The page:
Examining the Effects of Fluid Velocity Gradients on 4D Digital Holographic PIV/PTV Measurements


  • Yuan Jing Xia Monash University, Australia
  • Bihai Sun Monash University, Australia
  • Asif Ahmed Monash University, Australia
  • Julio Soria Monash University, Australia




Digital Holography, PIV, 4D, velocity gradient, error


4D digital holographic PIV/PTV (4D-DHPIV/PTV) methods have demonstrated theoretical viability due to their relative ease of setup and high spatial resolution (Soria (2018)). This study investigates how velocity gradients related to different flow regimes and their magnitudes affect 3-component–3-dimensional (3C-3D) digital holographic PIV measurement uncertainty.

The error introduced by velocity gradients within the interrogation volume is studied by simulating particles in a velocity field, with a given constant velocity gradient superimposed on a uniform flow from which a time-series of hologram pairs are generated and the 3C-3D velocity fields and their errors are determined using 4D-DHPIV/PTV Sun et al. (2020). Hologram pairs are simulated by modelling the propagation and particlediffraction of coherent laser light using the angular spectrum method (Goodman (1996)). The hologram reconstruction then involves direct reconstruction, followed by deconvolution, a particle position refinement and a hologram subtraction step (Sun et al. (2020)). The particle positions obtained from 4D-DHPIV/PTV are then used to resolve particle displacement measurements using 3D cross-correlation digital analysis with a 3D Gaussian fit to sub-pixel resolution (Soria (2006)).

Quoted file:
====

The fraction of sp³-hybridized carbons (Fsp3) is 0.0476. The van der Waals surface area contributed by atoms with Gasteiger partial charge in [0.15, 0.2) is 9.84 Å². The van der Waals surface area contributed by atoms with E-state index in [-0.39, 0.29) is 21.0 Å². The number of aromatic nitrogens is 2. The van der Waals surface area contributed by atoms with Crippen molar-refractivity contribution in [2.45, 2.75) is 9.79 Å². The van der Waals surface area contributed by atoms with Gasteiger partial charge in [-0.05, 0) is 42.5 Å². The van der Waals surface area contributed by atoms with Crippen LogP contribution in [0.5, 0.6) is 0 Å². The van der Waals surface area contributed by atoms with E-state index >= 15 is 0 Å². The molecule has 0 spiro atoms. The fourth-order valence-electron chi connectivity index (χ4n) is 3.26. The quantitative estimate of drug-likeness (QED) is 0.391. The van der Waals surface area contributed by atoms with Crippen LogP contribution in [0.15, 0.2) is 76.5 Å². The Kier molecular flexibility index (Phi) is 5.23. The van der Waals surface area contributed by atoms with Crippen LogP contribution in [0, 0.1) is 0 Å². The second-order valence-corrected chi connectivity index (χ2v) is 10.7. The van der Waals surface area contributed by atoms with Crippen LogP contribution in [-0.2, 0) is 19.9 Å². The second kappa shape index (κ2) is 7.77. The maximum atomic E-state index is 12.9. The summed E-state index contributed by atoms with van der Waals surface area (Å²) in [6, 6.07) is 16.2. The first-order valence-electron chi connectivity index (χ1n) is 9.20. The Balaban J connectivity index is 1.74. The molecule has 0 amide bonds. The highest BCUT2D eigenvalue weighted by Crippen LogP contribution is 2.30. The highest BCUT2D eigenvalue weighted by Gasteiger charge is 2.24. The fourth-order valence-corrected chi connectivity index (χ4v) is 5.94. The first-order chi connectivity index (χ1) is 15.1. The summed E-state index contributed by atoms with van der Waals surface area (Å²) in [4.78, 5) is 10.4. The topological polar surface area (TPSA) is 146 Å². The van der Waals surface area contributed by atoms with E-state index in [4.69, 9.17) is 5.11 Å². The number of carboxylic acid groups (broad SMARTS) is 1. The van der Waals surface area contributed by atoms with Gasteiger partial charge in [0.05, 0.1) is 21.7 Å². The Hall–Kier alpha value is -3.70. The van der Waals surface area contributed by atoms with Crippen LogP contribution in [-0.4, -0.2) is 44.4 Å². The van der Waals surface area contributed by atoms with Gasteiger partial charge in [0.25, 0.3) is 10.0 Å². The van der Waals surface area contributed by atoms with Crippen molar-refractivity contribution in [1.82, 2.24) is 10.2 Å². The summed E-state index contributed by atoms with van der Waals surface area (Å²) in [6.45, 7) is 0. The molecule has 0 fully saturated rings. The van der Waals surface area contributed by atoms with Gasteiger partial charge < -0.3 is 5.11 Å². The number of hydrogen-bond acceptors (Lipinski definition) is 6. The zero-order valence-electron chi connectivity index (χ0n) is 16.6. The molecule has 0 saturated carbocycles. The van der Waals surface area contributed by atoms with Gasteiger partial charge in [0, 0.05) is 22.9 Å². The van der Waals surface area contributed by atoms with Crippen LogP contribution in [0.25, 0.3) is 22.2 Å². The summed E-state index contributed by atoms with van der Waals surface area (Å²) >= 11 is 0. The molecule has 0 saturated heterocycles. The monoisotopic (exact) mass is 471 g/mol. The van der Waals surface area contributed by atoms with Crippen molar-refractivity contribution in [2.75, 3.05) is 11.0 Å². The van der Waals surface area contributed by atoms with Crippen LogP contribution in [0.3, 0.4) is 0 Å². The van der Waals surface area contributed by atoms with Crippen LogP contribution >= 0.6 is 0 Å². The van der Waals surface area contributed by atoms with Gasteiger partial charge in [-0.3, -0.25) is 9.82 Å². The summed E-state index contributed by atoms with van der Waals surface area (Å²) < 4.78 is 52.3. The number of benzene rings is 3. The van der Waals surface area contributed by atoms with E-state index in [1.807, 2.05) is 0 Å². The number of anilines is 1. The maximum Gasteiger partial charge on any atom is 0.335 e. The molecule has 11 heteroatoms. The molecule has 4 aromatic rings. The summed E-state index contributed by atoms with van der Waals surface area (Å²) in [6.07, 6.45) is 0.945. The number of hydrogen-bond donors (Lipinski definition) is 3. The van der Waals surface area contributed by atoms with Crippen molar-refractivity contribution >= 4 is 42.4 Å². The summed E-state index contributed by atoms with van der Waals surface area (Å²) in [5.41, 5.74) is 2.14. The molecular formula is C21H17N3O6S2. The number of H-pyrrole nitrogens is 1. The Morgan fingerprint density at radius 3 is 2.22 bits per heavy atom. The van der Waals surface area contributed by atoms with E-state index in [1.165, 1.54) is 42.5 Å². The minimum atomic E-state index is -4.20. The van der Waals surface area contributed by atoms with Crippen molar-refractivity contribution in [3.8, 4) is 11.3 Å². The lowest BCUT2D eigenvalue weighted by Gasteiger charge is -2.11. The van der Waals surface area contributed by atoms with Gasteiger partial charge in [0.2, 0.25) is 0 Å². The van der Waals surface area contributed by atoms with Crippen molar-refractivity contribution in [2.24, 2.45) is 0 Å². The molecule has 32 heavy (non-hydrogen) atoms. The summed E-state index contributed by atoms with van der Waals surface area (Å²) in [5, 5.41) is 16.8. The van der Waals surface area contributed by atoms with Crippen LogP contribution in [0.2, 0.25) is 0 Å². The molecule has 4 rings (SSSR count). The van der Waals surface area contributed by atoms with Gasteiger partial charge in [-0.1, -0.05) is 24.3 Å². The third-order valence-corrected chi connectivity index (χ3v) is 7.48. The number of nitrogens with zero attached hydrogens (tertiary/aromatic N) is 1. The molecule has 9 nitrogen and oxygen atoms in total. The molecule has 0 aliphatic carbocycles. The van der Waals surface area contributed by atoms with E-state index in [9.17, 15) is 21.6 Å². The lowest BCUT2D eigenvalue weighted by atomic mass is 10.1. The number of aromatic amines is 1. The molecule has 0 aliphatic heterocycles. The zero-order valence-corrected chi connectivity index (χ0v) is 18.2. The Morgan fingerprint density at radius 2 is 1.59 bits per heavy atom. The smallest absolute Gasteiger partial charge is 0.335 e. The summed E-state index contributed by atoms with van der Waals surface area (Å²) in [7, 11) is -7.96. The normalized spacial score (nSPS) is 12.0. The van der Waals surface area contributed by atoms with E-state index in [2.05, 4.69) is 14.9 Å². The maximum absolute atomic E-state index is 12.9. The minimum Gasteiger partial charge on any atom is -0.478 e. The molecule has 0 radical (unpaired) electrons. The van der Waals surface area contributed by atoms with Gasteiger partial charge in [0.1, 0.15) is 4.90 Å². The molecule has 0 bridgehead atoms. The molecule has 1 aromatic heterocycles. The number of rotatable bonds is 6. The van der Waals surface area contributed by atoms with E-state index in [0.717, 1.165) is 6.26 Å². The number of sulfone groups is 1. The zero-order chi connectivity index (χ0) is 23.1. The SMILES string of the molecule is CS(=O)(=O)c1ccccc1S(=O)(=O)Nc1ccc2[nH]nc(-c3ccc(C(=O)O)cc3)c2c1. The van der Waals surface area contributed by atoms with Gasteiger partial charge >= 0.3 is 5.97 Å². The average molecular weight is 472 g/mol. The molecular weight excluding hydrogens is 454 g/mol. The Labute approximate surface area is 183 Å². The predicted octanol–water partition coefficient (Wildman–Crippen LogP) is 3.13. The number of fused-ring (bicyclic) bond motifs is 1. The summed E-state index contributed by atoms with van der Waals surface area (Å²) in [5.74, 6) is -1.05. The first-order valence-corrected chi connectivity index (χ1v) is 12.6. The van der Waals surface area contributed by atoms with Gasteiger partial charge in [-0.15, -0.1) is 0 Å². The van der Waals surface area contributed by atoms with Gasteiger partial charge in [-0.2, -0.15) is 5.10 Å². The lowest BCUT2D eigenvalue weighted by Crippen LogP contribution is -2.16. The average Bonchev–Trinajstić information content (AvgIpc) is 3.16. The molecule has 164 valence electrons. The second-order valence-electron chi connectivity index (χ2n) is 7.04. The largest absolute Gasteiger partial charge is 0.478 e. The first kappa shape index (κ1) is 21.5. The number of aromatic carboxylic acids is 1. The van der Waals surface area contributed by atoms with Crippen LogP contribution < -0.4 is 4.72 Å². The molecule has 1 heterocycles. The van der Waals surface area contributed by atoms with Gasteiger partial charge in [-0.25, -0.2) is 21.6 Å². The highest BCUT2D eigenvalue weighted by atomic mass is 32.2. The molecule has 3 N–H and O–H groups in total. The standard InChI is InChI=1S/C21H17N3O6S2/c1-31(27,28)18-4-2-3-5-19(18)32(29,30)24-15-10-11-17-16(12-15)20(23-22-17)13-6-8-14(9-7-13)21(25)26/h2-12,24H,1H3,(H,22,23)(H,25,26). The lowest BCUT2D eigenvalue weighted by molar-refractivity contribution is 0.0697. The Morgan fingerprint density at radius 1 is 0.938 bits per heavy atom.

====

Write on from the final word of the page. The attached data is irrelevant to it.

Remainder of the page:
The effects of velocity gradients on the displacement uncertainty and bias error have been investigated by undertaking Monte Carlo simulations under a range of velocity gradient environments. Specifically, 5 common velocity gradients have been studied, which included pure strain, pure vorticity and x, y and z-directional shear.

The results indicate that the novel 4D-DHPIV/PTV has poorer accuracy and precision in the z-propagation axis, resulting in larger minimum uncertainties and bias errors. The errors in the z axis are also significantly less affected by velocity gradients in the z direction when compared to the effects of x and y directional velocity gradients on x and y errors respectively. Furthermore, the rate of cross-correlation maximum and SNR decrease are approximately 1.36 times slower due to velocity gradients in the z axis than other axes.







3D Methods and Applications